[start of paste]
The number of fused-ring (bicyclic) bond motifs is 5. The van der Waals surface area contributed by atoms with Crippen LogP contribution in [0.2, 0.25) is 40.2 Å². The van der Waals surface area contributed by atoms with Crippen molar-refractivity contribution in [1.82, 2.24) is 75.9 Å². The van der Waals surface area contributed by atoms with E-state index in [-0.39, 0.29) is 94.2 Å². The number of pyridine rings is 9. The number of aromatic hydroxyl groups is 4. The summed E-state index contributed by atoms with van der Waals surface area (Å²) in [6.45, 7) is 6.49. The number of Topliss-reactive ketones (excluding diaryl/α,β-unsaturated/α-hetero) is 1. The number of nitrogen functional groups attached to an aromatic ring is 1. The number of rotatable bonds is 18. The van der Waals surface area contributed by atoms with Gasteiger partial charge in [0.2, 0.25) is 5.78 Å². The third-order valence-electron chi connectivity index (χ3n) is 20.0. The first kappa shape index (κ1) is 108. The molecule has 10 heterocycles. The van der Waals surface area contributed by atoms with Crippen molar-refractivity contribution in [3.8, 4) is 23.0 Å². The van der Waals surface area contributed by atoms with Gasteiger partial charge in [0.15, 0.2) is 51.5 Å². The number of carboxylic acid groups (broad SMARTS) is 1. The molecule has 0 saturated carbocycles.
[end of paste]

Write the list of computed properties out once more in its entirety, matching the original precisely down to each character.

The number of fused-ring (bicyclic) bond motifs is 5. The van der Waals surface area contributed by atoms with Crippen LogP contribution in [0.2, 0.25) is 40.2 Å². The van der Waals surface area contributed by atoms with Crippen molar-refractivity contribution in [1.82, 2.24) is 75.9 Å². The van der Waals surface area contributed by atoms with E-state index in [-0.39, 0.29) is 94.2 Å². The number of pyridine rings is 9. The number of aromatic hydroxyl groups is 4. The summed E-state index contributed by atoms with van der Waals surface area (Å²) in [6.45, 7) is 6.49. The number of Topliss-reactive ketones (excluding diaryl/α,β-unsaturated/α-hetero) is 1. The number of nitrogen functional groups attached to an aromatic ring is 1. The number of rotatable bonds is 18. The van der Waals surface area contributed by atoms with Gasteiger partial charge in [0.2, 0.25) is 5.78 Å². The third-order valence-electron chi connectivity index (χ3n) is 20.0. The first kappa shape index (κ1) is 108. The molecule has 10 heterocycles. The van der Waals surface area contributed by atoms with Crippen molar-refractivity contribution in [3.8, 4) is 23.0 Å². The van der Waals surface area contributed by atoms with Gasteiger partial charge in [0.15, 0.2) is 51.5 Å². The number of carboxylic acid groups (broad SMARTS) is 1. The molecule has 0 saturated carbocycles.